The John Doe-related legal proceedings are far from over. Already, raid victims have filed lawsuits against the prosecutors, alleging systematic and intentional violations of their civil rights. Further litigation is likely. Yet no amount of money can compensate the victims for the moments of sheer terror and the months of deep anxiety that followed the John Doe raids. Eric O’Keefe and the Wisconsin Club for Growth launched the legal challenges that culminated in today’s ruling, and in challenging the partisan prosecutor O’Keefe directly defied the prosecutor’s gag orders at great personal risk. Reached for comment, he notes that the defense of liberty should not rest with judges alone. “It does not take a law degree to know that raiding family homes in the dark to look for political papers is un-American,” he says. “We should not have to wait for judges to tell us that. Legislators across the country need to step up and confront the assaults on liberty coming from the permanent government.”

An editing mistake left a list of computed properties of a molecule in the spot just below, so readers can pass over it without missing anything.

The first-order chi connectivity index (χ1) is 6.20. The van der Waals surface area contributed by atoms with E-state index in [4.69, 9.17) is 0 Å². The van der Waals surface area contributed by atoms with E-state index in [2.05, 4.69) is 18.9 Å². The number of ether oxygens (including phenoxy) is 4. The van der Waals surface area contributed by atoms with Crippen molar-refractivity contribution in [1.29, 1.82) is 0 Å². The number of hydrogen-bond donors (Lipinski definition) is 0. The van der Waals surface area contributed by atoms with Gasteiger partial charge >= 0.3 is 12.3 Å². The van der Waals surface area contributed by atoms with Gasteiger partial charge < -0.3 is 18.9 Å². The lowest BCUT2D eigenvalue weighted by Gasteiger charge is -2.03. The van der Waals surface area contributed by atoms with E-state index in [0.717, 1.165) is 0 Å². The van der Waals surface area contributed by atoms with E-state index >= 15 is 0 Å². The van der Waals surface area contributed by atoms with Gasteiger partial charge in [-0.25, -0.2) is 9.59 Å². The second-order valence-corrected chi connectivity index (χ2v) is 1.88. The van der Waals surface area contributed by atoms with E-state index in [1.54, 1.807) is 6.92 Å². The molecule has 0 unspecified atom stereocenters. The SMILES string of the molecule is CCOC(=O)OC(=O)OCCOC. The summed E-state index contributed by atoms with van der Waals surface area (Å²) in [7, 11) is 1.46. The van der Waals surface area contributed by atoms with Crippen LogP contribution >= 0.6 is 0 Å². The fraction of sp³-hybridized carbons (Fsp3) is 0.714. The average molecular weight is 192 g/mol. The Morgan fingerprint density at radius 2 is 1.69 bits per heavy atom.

The abuse has been stopped, but this victory — important as it is — will be hollow indeed if there is no accountability. For the raid victims and their families, justice is still long-delayed. If prosecutors do not face any real consequences for their actions, then justice — ultimately — will be denied.
— David French is an attorney and a staff writer at National Review.